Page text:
a pipe.

We are in equilibrium, so the shearing forces on the cylinder equal the pressure forces.

By Newtons law of viscosity we have
, where y is the distance from the wall.
As we are measuring from the pipe centre then we change the sign and replace y with r
distance from the centre, giving

Which can be combined with the equation above to give

In an integral form this gives an expression for velocity,

Integrating gives the value of velocity at a point distance r from the centre

At r = 0, (the centre of the pipe), u = umax, at r = R (the pipe wall) u = 0, giving

so, an expression for velocity at a point r from the pipe centre when the flow is laminar is

Note how this is a parabolic profile (of the form y = ax2 + b ) so the velocity profile in the
pipe looks similar to the figure below

What is the discharge in the pipe?

So the discharge can be written

This is the Hagen-Poiseuille equation for laminar flow in a pipe. It expresses the
discharge Q in terms of the pressure gradient (
), diameter of the pipe and the
viscosity of the fluid.
We are interested in the pressure loss (head loss) and want to relate this to the velocity of
the flow. Writing pressure loss in terms of head loss hf, i.e. p = ghf

This shows that pressure loss is directly proportional to the velocity when flow is
It has been validated many time by experiment.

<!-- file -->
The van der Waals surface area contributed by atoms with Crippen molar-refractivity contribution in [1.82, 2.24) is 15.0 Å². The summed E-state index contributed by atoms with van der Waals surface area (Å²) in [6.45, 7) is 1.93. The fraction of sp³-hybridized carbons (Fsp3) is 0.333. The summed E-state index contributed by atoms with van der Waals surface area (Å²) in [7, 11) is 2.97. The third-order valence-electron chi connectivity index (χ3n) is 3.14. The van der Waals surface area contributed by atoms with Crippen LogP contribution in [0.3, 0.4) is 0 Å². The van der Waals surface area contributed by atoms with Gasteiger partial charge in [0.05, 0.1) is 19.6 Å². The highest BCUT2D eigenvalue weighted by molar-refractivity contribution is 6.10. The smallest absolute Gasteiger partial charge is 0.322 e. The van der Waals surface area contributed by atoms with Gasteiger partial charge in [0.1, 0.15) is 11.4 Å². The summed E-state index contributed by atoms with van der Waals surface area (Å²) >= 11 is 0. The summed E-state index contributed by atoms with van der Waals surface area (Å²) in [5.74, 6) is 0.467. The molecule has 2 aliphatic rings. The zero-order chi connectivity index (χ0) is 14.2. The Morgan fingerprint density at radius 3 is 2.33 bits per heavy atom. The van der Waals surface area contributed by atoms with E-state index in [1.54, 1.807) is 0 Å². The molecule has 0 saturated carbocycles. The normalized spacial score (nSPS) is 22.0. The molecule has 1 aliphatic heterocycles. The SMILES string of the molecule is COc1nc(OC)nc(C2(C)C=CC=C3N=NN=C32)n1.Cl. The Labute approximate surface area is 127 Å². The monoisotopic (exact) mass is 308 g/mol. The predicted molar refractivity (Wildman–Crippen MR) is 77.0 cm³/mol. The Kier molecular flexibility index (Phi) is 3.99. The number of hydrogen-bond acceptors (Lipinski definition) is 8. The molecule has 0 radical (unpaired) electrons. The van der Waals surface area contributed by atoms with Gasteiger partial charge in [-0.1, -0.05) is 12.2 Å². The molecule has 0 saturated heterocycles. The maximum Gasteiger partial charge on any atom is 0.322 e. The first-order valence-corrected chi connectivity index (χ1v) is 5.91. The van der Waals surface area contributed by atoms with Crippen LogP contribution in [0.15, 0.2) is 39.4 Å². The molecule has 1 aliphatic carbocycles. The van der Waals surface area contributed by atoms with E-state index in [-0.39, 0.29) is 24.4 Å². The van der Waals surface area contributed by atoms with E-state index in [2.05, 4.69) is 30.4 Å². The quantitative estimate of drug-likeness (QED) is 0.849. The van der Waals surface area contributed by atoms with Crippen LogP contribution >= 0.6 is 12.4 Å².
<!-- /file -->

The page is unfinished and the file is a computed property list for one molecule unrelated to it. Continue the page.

It justifies two assumptions:
1. fluid does not slip past a solid boundary
2. Newton's hypothesis.
Boundary Layers
When a fluid flows over a stationary surface, e.g. the bed of a river or the wall of a pipe,
the fluid touching the surface is brought to rest by the shear stress o at the wall. The
velocity increases from the wall to a maximum in the main stream of the flow.

Looking at this two-dimensionally we get the above velocity profile from the wall to the
centre of the flow.

This profile doesn't just exit, it must build up gradually from the point where the fluid
starts to flow past the surface - e.g. when it enters a pipe.
If we consider a flat plate in the middle of a fluid, we will look at the build up of the
velocity profile as the fluid moves over the plate.
Upstream the velocity profile is uniform, (free stream flow) a long way downstream we
have the velocity profile we have talked about above. This is the known as fully
developed flow. But how do we get to that state?
This region, where there is a velocity profile in the flow due to the shear stress at the
wall, we call the boundary layer. The stages of the formation of the boundary layer are
shown in the figure below:

We define the thickness of this boundary layer as the distance from the wall to the point
where the velocity is 99% of the "free stream" velocity, the velocity in the middle of the
pipe or river.
boundary layer thickness, = distance from wall to point where u = 0.99 umainstream
The value of will increase with distance from the point where the fluid first starts to
pass over the boundary - the flat plate in our example. It increases to a maximum in fully
developed flow.
Correspondingly, the drag force D on the fluid due to shear stress oat the wall increases
from zero at the start of the plate to a maximum in the fully developed flow region where

it remains constant. We can calculate the magnitude of the drag force by using the
momentum equation.
Our interest in the boundary layer is that its presence greatly affects the flow through or
round an object. So here we will examine some of the phenomena associated with the
boundary layer and discuss why these occur.
Formation of the boundary layer
Above we noted that the boundary layer grows from zero when a fluid starts to flow over